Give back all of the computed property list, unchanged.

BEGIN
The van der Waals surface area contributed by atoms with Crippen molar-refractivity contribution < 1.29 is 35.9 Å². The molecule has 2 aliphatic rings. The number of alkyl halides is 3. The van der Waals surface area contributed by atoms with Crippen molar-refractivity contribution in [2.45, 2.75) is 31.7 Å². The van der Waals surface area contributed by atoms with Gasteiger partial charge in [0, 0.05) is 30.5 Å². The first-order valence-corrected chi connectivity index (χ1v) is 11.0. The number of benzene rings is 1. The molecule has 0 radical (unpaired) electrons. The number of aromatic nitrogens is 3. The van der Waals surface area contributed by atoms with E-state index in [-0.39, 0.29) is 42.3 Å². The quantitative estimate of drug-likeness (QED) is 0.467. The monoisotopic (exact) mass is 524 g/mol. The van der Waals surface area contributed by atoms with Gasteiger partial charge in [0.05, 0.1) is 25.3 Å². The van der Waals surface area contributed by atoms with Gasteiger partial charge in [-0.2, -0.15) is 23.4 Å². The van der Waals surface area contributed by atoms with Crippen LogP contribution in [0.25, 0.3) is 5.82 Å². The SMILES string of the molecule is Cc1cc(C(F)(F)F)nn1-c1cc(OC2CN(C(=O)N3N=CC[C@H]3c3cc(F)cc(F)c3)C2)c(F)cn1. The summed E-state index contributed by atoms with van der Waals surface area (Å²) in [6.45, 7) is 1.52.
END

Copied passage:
The van der Waals surface area contributed by atoms with Crippen molar-refractivity contribution < 1.29 is 35.9 Å². The molecule has 2 aliphatic rings. The number of alkyl halides is 3. The van der Waals surface area contributed by atoms with Crippen molar-refractivity contribution in [2.45, 2.75) is 31.7 Å². The van der Waals surface area contributed by atoms with Gasteiger partial charge in [0, 0.05) is 30.5 Å². The first-order valence-corrected chi connectivity index (χ1v) is 11.0. The number of benzene rings is 1. The molecule has 0 radical (unpaired) electrons. The number of aromatic nitrogens is 3. The van der Waals surface area contributed by atoms with E-state index in [-0.39, 0.29) is 42.3 Å². The quantitative estimate of drug-likeness (QED) is 0.467. The monoisotopic (exact) mass is 524 g/mol. The van der Waals surface area contributed by atoms with Gasteiger partial charge in [0.05, 0.1) is 25.3 Å². The van der Waals surface area contributed by atoms with Gasteiger partial charge in [-0.2, -0.15) is 23.4 Å². The van der Waals surface area contributed by atoms with Crippen LogP contribution in [0.25, 0.3) is 5.82 Å². The SMILES string of the molecule is Cc1cc(C(F)(F)F)nn1-c1cc(OC2CN(C(=O)N3N=CC[C@H]3c3cc(F)cc(F)c3)C2)c(F)cn1. The summed E-state index contributed by atoms with van der Waals surface area (Å²) in [6.45, 7) is 1.52.